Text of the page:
Ah, the process of coming out! At sixteen, I went on a coming-out spree for around six months. I think it was because of how exciting it was to finally reach stable ground away from unsteady waters, feeling elation like one would imagine scientists might feel after a breakthrough. It took years of exhausting questioning and self-reflection; a concoction of emotions mixed with a dash of fear, 500ml of internalised homophobia and, to top it all off, a heaped tablespoon of confusion. Having largely undone all of that, I felt like this newly understood aspect of my identity deserved to be shared – so that’s what I did. 

Ever-so-smoothly, I would slip it into conversation, like the time I was on the phone to a close friend, asking where to meet her, and she replied, “I’m in New Look; I’m coming out now.” You can imagine the pun I greeted her with as she stepped out of the shop. Other times, I would just tell my friends when there was a lull in conversation. Every single time I came out to someone new, I felt like Eminem in the first verse of Lose Yourself. I was almost certain that none of my friends would treat me any differently, but revealing something so personal – something I had hidden and thought about for so long – to someone else, coupled with the minuscule chance that they might react adversely, brought on my nerves. I’ve been fortunate enough to always walk away with an adrenaline high though. Disappointment sometimes, but rarely sadness. 

Now that I’m a few years older and slightly wiser than my excitable sixteen-year-old self, I’m more settled. I no longer feel the need to come out, because it’s not a big deal to me for people to know. If it comes up naturally in conversation, then so be it; it may be as inconspicuous as me using a female pronoun when talking about crushes – something which should hold the same significance to someone as finding out who my favourite singer is. Make no mistake, I’m not hiding it. I just feel ‘so comfortable with it that it’s not even a topic of conversation.’ (Damon Dominique, 2018 – watch his YouTube video titled ‘MY NON COMING OUT COMING OUT VIDEO’ for a good time).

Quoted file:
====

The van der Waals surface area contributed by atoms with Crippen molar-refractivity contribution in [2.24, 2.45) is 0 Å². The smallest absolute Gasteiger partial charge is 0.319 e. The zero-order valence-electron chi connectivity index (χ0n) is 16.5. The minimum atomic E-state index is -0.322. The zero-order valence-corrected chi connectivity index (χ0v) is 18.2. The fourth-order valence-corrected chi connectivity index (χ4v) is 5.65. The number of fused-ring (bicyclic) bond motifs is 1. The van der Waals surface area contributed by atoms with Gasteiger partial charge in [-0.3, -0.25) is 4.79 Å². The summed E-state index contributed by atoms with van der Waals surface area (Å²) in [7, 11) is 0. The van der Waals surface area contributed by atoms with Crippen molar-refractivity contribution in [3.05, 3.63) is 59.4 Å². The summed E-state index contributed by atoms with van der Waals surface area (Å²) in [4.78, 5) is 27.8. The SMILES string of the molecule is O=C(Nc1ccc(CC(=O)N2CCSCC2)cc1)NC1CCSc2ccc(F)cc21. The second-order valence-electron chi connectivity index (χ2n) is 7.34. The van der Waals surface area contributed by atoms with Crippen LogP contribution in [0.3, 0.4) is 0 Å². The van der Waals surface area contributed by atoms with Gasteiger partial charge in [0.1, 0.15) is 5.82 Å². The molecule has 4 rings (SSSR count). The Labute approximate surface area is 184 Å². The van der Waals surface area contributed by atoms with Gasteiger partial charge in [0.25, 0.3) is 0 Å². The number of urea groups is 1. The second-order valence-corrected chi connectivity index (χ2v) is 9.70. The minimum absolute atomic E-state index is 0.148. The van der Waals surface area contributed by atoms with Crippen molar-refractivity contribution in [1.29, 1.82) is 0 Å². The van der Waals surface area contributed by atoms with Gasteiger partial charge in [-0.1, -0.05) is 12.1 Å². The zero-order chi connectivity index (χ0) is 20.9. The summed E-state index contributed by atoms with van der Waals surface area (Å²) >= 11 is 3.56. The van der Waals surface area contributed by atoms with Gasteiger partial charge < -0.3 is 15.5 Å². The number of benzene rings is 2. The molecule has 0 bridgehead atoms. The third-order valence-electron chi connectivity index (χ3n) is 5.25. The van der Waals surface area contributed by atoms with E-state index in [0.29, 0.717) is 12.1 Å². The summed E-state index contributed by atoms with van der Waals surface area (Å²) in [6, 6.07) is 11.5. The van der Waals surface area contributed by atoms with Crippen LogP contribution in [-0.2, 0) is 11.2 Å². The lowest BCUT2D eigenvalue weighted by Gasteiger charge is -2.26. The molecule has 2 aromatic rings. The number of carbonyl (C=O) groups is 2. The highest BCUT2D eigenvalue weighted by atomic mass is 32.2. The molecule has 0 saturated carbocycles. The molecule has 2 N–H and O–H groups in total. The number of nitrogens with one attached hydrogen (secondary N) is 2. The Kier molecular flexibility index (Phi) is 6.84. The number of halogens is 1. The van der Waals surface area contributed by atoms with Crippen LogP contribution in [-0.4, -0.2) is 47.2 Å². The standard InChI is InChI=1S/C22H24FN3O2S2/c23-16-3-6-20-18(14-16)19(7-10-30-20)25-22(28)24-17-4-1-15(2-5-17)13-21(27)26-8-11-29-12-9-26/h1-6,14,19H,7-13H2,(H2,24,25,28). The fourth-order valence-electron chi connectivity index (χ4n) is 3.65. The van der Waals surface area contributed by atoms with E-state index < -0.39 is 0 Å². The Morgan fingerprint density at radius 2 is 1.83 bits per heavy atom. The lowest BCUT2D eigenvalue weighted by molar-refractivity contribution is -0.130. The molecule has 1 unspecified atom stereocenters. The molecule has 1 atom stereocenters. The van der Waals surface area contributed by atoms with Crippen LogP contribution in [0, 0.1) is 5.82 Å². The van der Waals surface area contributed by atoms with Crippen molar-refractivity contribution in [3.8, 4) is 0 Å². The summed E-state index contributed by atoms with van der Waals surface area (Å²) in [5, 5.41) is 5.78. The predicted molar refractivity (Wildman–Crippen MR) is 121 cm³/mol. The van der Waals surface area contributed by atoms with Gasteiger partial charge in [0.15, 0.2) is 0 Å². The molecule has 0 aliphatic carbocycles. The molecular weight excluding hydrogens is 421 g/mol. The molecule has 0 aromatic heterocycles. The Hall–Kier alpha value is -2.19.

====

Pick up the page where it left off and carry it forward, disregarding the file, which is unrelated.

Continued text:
Perhaps this is because my perspective on non-heterosexuality has changed. As I mentioned, it was crucial to me that my friends knew this important information, because I had finally reached that level of certainty about my sexuality, and felt comfortable enough to share it. But now that being gay is such a normalised part of my identity, there is no longer that bubble of excitement and fascination; for me, being LGBTQ+ is as normal as being heterosexual and cisgender, so it should be treated accordingly in order for society to normalise being LGBTQ+.

Now, why did I say ‘at that level of certainty’, and not that I was certain of my sexuality? It’s because, for one, I couldn’t call myself bi because I was primarily attracted to women and there was a possibility that I didn’t like guys, having never been attracted to one before; yet I couldn’t call myself a lesbian because I wasn’t one-hundred percent sure that I didn’t like guys, thanks to my lack of contact with them in my all-girls secondary school and college. That was before I discovered that there are umbrella terms for anything non-heterosexual, such as ‘gay’ or ‘women-loving-woman’ (wlw), which I now use to accurately and comfortably describe my preferences, giving me room to breathe. If you’re struggling with your sexuality because you’re not exactly sure of what you like, and/or there isn’t a label to describe your situation, don’t sweat it. It’s fine. You don’t have to know exactly what you like, and if you do, you don’t have to label it either; whatever you feel like doing is right. Some people like to label themselves because it provides them with a sense of community and validation, whereas some people don’t like to label themselves because it feels restricting and categorical to them, and some feel both or neither. There are so many options, and they’re all valid.  

Your process and journey is yours alone. So whether you want to be as flamboyantly out-and-proud as possible (you may catch me like this during Pride month) or you want to be nonchalant about it, or if you fluctuate along the spectrum, live your life. Don’t let anyone disrespect you along the way. 

Cover photo: Jiroe on Unsplash

Ellee Su

Ellee (she/her) was the TT22 Editor-in-Chief of The Oxford Blue. When she isn't studying for French and Linguistics, she enjoys playing guitar and video games, and sleeping copious amounts to make up for her hectic lifestyle. You will often find her arranging coffee mornings with friends in order to force herself to get out of bed early.